Starting July 8, Museum at the Portage will reopen its doors to once again share the city’s history with visitors, but only by appointment and visitors will be required to wear a face covering.
Vicki Vogts, president of the Portage Historical Society that maintains the museum on MacFarlane Road, said people will need to call 608-742-6682 at least a day before visiting to allow docents to sanitize any touched surfaces between appointments.
“It will be nice that we can have people, because we wanted to reopen,” Vogts said Monday. “We hate being closed, that’s for sure.”
The museum is implementing new cleaning procedures, social distancing and mask requirements when it reopens next week in light of the coronavirus pandemic. Originally slated to open April 1 for the season, the museum remained closed due to the state’s stay-at-home order.
“We really would love it if people wanted to start coming to see us, but with COVID, we don’t know. We don’t know if people are going to want to come or not,” Vogts said.
Hand sanitizer also will be available for visitors, who will be limited to 10 at a time in the building, five on each floor.
The museum is free to enter, but welcomes donations. Vogts and Dave Eulberg, Portage Historical Society treasurer, said donations are down “significantly” this year because of the closure. Of the organization’s total $22,000 in annual revenues, donations account for about $5,000, while $7,000 comes as a stipend from the city and the rest is from membership dues, Eulberg said.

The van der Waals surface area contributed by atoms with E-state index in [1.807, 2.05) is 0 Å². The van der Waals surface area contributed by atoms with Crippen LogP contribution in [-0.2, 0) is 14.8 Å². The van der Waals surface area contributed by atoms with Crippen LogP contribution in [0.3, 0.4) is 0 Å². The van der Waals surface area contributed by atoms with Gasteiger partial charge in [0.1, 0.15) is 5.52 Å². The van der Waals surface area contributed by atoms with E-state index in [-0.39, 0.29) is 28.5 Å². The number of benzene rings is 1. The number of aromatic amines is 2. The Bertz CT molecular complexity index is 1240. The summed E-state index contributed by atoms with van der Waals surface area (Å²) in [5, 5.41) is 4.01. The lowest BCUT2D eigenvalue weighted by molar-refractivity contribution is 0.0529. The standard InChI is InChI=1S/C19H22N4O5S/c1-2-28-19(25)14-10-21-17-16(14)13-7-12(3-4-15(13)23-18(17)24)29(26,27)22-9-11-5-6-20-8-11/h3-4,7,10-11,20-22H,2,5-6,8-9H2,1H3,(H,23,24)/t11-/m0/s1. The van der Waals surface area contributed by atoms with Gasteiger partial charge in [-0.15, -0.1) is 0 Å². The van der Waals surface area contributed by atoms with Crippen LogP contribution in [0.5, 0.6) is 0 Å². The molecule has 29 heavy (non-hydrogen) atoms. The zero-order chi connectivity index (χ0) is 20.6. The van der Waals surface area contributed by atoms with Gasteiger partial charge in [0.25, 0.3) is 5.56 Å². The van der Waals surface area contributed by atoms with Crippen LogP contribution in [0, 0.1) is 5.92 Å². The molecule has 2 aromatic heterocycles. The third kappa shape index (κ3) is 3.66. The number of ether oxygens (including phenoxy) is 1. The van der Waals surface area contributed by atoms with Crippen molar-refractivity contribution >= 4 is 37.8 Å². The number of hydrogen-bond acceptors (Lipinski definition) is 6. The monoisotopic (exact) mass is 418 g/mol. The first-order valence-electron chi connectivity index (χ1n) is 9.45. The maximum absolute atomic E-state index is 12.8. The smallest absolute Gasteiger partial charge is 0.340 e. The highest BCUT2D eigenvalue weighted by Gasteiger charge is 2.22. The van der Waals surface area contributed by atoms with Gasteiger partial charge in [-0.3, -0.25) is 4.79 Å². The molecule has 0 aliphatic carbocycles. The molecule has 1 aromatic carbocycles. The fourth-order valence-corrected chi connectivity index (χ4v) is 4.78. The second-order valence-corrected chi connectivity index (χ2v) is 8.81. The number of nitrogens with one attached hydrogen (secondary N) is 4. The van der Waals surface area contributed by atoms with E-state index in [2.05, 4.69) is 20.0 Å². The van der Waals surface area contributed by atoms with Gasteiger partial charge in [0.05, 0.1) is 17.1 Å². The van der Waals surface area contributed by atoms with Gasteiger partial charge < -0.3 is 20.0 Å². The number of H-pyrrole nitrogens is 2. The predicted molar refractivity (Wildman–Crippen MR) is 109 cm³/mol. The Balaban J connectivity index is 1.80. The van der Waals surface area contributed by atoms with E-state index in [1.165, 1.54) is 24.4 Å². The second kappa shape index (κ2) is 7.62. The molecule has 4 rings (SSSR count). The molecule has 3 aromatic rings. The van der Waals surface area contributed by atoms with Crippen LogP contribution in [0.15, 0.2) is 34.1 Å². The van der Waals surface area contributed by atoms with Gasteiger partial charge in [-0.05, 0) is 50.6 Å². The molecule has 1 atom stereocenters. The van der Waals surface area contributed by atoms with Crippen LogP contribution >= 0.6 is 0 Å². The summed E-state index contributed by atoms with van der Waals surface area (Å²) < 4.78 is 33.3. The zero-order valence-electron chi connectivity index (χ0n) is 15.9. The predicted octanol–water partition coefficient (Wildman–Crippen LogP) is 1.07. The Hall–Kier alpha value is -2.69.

While expenses are also lower this year, he noted that there are some costs that remain such as maintaining the historic building. Memberships are down, too. He didn’t have specific numbers on this year’s donations Monday afternoon.
“We still have to spend some money on things that we do, so we’re always looking for donations,” Eulberg said.
To correspond with other local historic sites, Museum at the Portage will be open Wednesdays through Sundays this summer, a change from last year, Vogts said. That allows those visiting the Indian Agency House or the Fort Winnebago Surgeons Quarters to add the museum to their day trip while in the area.
She’s hoping the Wisconsin Historical Society’s most recent magazine, featuring an article and cover art on Portage author and playwright Zona Gale, will spark interest in the museum housed in Gale’s historic home.
The article was written by the museum’s 2019 University of Wisconsin-Madison summer intern, Matthew Noojin.
“We were very happy to see that come out,” Vogts said.
Vogts noted the historical society also hopes to hold the annual Friendship Village event celebrating Gale on Aug. 15, though it may require reservations, depending on the status of COVID-19’s spread.
Docent Sarah Mautz said she’s ready to start seeing people at the museum again.
“It is nice when people come in and we can share what’s here,” Mautz said, adding, “but it’s nice being in here and working, catching up on things when people aren’t here.”
Follow Susan Endres on Twitter @EndresSusan or call her at 745-3506.
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